NYC has quite a few marches.
From parades to protests, NYC has many options to get out there and let your voice be heard. Fogo Azul NYC does it rather loudly, and we were honored to play our drums for the 2020 Juneteenth “Break the Chains with Love” march. Joined by organizers from the NYC Dyke March, Fogo Azul NYC drummers were there. Check out this article from one of our new members, Hayley Gorenberg. Follow us to know about marches in NYC!On Juneteenth, Fogo Azul reunited for our first drumming gig since New York’s coronavirus shut-down. Dozens of drumming women gathered at Jane’s Carousel in Brooklyn Bridge Park to send off the “Break the Chains with Love” march across the Brooklyn Bridge. On the waterfront, with marchers gathering, masked Fogo Azul members distanced ourselves, measuring with arms outstretched, mallet-to-mallet. Our conductor Velma galvanized the group, leading a set that aptly included our “This is what democracy looks like!” break and dramatic crescendo-decrescendo patterns.
Read more about this and other marches in NYC.
How NYC’s Dyke March Reorganized Around Black Liberation This Juneteenth
Popular images of the protests currently ongoing in New York, Los Angeles, Minneapolis and around the country often tend to favor young adults, but that wasn’t the scene around Jane’s Carousel in DUMBO on Friday, June 19.
Dyke March for Black Lives Draws Thousands
Thousands of women who traditionally participate in the Dyke March the day before the Heritage of Pride’s LGBTQ Pride March were joined by members of Rise and Resist, the Reclaim Pride Coalition, Gays Against Guns, and other activists in a Juneteenth Break the Chains With Love March.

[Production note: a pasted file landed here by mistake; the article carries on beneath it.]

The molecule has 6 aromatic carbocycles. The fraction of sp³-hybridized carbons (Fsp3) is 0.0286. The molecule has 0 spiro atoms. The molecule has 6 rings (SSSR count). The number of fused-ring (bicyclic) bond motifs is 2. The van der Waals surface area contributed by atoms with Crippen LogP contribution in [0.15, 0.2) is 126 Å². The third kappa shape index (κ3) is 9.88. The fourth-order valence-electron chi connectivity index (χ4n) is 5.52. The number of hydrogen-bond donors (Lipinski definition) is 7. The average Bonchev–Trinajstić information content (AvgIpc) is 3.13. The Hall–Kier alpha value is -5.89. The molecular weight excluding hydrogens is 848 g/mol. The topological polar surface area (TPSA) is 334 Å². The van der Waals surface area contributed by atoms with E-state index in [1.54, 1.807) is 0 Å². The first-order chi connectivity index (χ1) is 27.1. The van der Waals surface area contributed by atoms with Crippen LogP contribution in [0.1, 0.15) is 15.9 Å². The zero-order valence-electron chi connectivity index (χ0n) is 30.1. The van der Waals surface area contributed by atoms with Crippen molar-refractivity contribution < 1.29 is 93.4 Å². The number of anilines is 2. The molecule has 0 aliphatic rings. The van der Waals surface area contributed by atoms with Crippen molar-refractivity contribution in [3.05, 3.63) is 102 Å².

Black Queer New Yorkers Front And Center At Juneteenth March In NYC
Thousands of New Yorkers gathered in Brooklyn Bridge Park on Friday evening and marched into Manhattan in what was likely the city’s first ever Juneteenth event organized in collaboration with Dyke March. For about four hours, Black queer women along with many others took to the streets to demand justice for Black people killed by the police and a transformation of the criminal legal system.
RECAP: Juneteenth Break the Chains with Love March on the Brooklyn Bridge 06/19/2020 – Shunsuke Takino Photography
Juneteenth (6/19) is the celebration of the end of slavery in the USA on June 19th 1865. I’m glad to be a part of the protest at last. Black Lives Matter movement is very important for not only black people but also people of color, LGBTQs and so on.
A Dream of Lasting Solidarity at the Dyke March
The march began soaked in the thrill of being outdoors, near the water, in Brooklyn Bridge Park: Sun bounced off skin, and glances were exchanged over bicycle handlebars. Held annually since 1993 in New York, San Francisco, and many other hotbeds of queer sedition, the Dyke March is politically to the left of mainstream Pride™, accepting no corporate sponsors and ordinarily requesting no permits.